6. Hey petmonkey! I will look into the local training providers. I have a feeling it won't provide what I need, but ya never know :wink: Thanks for the info.

    And yeah! great to know there is another rider nearby! If you want to go out for some rides, just pm me. I ride with a couple on 250s, and one is very nervous. So newbie riders always welcome along.
  7. To turn any corner requires that you use counter steering whether you are aware of it or not. So yes, you are aware that you can use it to say avoid a pothole, but are you also aware that you use it every time you turn a corner? The only time counter steering isn’t effective is when you’re below speeds of about 10km/h.

    If you go to the superbike school you will be taught this thoroughly. Maybe you have to be taught to utilize it better to make your cornering crisp and clean.

    It’s surprising how many riders actually don’t know or understand what counter steering is.
  8. So Nicholas, in the case of a tight corner, would you use countersteering to effectively "drop" you into the corner quicker? In all the years I have been riding, no-one has told me to use countersteering for cornering. I have been aware that some riders when coming up to a tight corner, will make a little opposite move before they go into the corner - that is what you are talking about??? far out - I just thought that was about riding style, not about greater cornering effectiveness LOL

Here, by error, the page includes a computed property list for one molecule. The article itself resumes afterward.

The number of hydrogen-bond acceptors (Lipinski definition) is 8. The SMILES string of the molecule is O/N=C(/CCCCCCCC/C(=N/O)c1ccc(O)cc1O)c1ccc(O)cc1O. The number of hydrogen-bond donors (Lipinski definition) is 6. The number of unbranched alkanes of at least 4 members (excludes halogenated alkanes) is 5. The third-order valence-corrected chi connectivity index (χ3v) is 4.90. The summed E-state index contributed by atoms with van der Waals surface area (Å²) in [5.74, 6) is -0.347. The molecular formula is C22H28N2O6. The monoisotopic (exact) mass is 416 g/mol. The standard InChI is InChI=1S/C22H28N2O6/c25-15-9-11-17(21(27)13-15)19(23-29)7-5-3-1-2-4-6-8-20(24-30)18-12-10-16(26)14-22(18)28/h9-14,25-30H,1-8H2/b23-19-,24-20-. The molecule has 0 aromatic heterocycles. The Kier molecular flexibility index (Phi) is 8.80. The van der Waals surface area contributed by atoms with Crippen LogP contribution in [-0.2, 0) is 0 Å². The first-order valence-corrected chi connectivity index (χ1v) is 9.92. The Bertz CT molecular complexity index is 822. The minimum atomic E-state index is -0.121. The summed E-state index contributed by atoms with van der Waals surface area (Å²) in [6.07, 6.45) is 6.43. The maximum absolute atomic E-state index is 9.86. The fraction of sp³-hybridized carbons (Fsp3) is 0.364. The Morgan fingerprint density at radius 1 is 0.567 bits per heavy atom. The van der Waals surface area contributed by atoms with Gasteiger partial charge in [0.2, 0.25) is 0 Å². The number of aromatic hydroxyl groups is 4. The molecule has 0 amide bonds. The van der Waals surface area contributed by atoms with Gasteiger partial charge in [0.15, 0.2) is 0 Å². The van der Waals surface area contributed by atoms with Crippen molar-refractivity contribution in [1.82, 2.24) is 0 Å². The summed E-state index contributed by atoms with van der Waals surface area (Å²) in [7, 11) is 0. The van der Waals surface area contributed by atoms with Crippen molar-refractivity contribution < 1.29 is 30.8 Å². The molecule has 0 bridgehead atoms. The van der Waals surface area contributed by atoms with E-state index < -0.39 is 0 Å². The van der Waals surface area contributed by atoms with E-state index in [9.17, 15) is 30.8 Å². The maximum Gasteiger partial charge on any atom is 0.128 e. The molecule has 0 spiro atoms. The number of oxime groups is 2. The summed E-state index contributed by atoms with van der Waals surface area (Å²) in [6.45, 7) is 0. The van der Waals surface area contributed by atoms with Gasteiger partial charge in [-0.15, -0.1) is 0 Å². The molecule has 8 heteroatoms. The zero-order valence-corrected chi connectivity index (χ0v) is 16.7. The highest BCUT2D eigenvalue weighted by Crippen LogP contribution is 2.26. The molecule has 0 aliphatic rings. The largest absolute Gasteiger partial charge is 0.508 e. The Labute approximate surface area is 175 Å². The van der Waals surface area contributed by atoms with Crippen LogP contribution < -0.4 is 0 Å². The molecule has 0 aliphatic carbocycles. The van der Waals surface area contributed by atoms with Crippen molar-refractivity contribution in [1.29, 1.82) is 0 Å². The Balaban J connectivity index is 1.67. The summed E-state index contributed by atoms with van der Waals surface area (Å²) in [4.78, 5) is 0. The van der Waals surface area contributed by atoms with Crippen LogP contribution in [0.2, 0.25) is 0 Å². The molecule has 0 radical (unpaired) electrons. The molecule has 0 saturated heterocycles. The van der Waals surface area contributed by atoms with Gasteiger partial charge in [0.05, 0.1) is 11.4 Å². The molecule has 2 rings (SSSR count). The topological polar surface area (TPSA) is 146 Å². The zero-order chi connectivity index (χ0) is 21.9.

The trouble is, I spent most of my riding years on the road alone. I never had a riding partner to tell me what I was doing wrong.
  9. Tree Frog

    Counter Steering is everything when cornering, it is the back bone of how you steer and lean your bike. Some people will say in order to lean the bike you have to shift your weight or apply pressure onto the pegs which is true to a certain degree, however you will only do this to aid in the counter steer, without being able to counter steer no amount of weight into the lean or pressure onto the pegs will turn your bike.

    Like I said before, any speed through a corner that is over 10km/h will require an application of counter steering. You will do this every time you corner whether you aware of it or not, the laws of physics make it so. You may just not know how to utilize it properly, but once you know how to I guarantee and I mean I guarantee you will be riding like a Moto GP rider. And it is so easy once you know, and it will make you a safer and better rider and you will probably get back your riding mojo once you discover the art of it. Go to the superbike school, you will learn much about it.